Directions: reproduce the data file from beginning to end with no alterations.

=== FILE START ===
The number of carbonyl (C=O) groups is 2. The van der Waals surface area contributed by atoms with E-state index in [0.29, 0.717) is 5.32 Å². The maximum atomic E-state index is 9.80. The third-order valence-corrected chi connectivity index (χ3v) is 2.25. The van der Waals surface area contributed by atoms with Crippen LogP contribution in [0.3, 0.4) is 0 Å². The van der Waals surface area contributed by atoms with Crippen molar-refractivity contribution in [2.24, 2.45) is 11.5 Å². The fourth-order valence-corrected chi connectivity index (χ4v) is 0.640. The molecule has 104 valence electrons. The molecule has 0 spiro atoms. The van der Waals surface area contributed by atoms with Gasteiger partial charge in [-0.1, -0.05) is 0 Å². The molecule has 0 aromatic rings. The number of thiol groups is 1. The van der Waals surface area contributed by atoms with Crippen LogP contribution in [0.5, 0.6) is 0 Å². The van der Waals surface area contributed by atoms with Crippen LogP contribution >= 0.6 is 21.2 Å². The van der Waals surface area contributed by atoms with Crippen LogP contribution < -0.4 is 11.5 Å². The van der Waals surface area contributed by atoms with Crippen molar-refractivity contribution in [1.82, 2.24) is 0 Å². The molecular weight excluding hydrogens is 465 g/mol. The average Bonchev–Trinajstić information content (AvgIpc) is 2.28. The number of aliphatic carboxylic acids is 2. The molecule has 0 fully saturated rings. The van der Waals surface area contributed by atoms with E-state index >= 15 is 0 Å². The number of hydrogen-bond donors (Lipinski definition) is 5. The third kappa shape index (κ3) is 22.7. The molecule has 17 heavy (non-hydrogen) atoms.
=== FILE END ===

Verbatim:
The number of carbonyl (C=O) groups is 2. The van der Waals surface area contributed by atoms with E-state index in [0.29, 0.717) is 5.32 Å². The maximum atomic E-state index is 9.80. The third-order valence-corrected chi connectivity index (χ3v) is 2.25. The van der Waals surface area contributed by atoms with Crippen LogP contribution in [0.3, 0.4) is 0 Å². The van der Waals surface area contributed by atoms with Crippen molar-refractivity contribution in [2.24, 2.45) is 11.5 Å². The fourth-order valence-corrected chi connectivity index (χ4v) is 0.640. The molecule has 104 valence electrons. The molecule has 0 spiro atoms. The van der Waals surface area contributed by atoms with Gasteiger partial charge in [-0.1, -0.05) is 0 Å². The molecule has 0 aromatic rings. The number of thiol groups is 1. The van der Waals surface area contributed by atoms with Crippen LogP contribution in [0.5, 0.6) is 0 Å². The van der Waals surface area contributed by atoms with Crippen LogP contribution >= 0.6 is 21.2 Å². The van der Waals surface area contributed by atoms with Crippen LogP contribution < -0.4 is 11.5 Å². The van der Waals surface area contributed by atoms with Crippen molar-refractivity contribution in [1.82, 2.24) is 0 Å². The molecular weight excluding hydrogens is 465 g/mol. The average Bonchev–Trinajstić information content (AvgIpc) is 2.28. The number of aliphatic carboxylic acids is 2. The molecule has 0 fully saturated rings. The van der Waals surface area contributed by atoms with E-state index >= 15 is 0 Å². The number of hydrogen-bond donors (Lipinski definition) is 5. The third kappa shape index (κ3) is 22.7. The molecule has 17 heavy (non-hydrogen) atoms.